The former foreign secretary came out against calls for a ban on the face-covering veils in public places, but described them as “absolutely ridiculous” and compared their wearers to rebellious teenagers.
His comments, in response to the introduction of a burka ban in Denmark, sparked an angry response from Muslim organisations and MPs, who accused him of stoking Islamophobia for political gain.
The assistant secretary general of the Muslim Council of Britain, Miqdaad Versi, said Mr Johnson was “pandering to the far-right”, while Labour MP David Lammy branded him a “pound-shop Donald Trump”.
Labour’s Jess Phillips said she would report Mr Johnson to the Equality and Human Rights Commission.
Denmark last week followed France, Germany, Austria and Belgium in banning face-covering garments like the burka and niqab in public places.
A fine of around £120 has already been imposed on a woman wearing a niqab in a shopping centre in the town of Horsholm, after another woman reportedly tried to tear it off.
Downing Street confirmed that the Government does not support a ban in the UK.
Writing in the Daily Telegraph, Mr Johnson said he felt “fully entitled” to expect women to remove face coverings when talking to him at his MP’s surgery, and said schools and universities should be able to take the same approach if a student “turns up ... looking like a bank robber”.
“If you tell me that the burka is oppressive, then I am with you,” he wrote.
“If you say that it is weird and bullying to expect women to cover their faces, then I totally agree - and I would add that I can find no scriptural authority for the practice in the Koran.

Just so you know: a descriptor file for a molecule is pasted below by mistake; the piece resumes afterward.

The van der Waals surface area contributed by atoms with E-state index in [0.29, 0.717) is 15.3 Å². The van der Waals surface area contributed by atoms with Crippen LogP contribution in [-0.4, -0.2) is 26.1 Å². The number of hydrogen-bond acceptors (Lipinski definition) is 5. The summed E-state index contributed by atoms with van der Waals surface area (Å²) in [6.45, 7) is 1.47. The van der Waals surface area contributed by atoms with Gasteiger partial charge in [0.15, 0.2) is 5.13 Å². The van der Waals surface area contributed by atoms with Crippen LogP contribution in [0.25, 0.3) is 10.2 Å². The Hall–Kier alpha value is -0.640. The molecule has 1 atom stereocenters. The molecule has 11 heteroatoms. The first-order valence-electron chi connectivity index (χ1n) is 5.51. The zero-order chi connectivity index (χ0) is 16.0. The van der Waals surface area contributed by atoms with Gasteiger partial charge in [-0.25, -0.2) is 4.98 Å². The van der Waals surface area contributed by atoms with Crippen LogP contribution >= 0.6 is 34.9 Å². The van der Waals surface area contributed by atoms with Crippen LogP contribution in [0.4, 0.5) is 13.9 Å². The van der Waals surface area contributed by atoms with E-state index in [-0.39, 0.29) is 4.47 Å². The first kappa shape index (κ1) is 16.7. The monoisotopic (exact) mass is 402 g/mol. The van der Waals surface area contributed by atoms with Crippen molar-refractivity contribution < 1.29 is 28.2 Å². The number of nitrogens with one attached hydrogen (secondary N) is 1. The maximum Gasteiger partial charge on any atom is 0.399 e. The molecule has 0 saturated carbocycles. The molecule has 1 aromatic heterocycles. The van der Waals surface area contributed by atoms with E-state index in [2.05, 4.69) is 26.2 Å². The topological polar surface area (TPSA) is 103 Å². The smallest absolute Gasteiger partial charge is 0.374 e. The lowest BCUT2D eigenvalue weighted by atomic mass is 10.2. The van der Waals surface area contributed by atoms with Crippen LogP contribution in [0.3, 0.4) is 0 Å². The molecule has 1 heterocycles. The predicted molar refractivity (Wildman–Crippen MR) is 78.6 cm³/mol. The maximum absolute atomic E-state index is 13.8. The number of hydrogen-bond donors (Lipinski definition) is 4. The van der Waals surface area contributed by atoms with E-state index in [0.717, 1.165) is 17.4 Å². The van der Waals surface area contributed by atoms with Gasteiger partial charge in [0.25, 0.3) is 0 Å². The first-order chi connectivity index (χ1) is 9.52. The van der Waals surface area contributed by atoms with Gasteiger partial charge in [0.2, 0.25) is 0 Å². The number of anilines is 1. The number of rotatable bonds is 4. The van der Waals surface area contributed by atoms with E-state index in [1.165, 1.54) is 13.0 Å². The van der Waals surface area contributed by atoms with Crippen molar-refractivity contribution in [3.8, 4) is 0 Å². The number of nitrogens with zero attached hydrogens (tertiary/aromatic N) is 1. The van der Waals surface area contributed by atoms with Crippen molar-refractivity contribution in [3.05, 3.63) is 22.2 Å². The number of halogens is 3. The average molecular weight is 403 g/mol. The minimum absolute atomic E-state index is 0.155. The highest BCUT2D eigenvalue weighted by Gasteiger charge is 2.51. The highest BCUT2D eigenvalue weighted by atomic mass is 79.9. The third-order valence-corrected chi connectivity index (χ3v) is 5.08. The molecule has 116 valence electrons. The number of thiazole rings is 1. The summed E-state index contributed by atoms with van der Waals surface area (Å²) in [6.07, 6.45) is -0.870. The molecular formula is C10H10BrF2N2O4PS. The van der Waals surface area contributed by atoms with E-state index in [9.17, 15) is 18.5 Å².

“I would go further and say that it is absolutely ridiculous that people should choose to go around looking like letter boxes.”
Businesses and government agencies should also be able to “enforce a dress code that enables their employees to interact with customers”, including by allowing them to see their faces, said Mr Johnson.
But he added: “Such restrictions are not quite the same as telling a free-born adult woman what she may or may not wear, in a public place, when she is simply minding her own business.”
A total ban would give a boost to radicals who claim there is a “clash of civilisations” between Islam and the West, fanning the flames of grievance and turning women into “martyrs”, he warned.
And he said that a ban on burkas could lead to “a general crackdown on any public symbols of religious affiliation”.
Mr Johnson wrote: “Like a parent confronted by a rebellious teenager determined to wear a spike through her tongue, or a bolt through her nose, you run the risk that, by your heavy-handed attempt to ban what you see as a bizarre and unattractive adornment, you simply stiffen resistance...
“If Danish women really want to cover their faces, then it seems a bit extreme - all the caveats above understood - to stop them under all circumstances. I don’t propose we follow suit. A total ban is not the answer.”
Mr Versi responded on Twitter: “Boris Johnson says a woman in niqab is ‘looking like a bank robber’ or ‘looking like letter boxes’.
“Is this language anything other than pandering to the far-right? Deeply disappointing that (the) Telegraph platforms this disgusting language.”
And Mr Lammy said: “Muslim women are having their burkas pulled off by thugs in our streets and Boris Johnson’s response is to mock them for ‘looking like letter boxes’.
“Our pound-shop Donald Trump is fanning the flames of Islamophobia to propel his grubby electoral ambitions.”
Labour MP Stella Creasy said voters in a potential Conservative leadership contest should note that Mr Johnson appeared to be positioning himself as a figure in the mould of US right-winger and former Trump aide Steve Bannon.
She warned he was in danger of “going full Morrissey”, in reference to the singer who has been mired in controversy over comments on immigration, and said her advice to Mr Johnson was that “being a buffoon, not being a racist and misogynist, (is) more British”.
Prime Minister Theresa May’s official spokesman said: “The long-standing Government position on this is clear, that we do not support a ban on the wearing of the veil in public.
“Such a prescriptive approach would be not in keeping with British values of religious tolerance and gender equality.”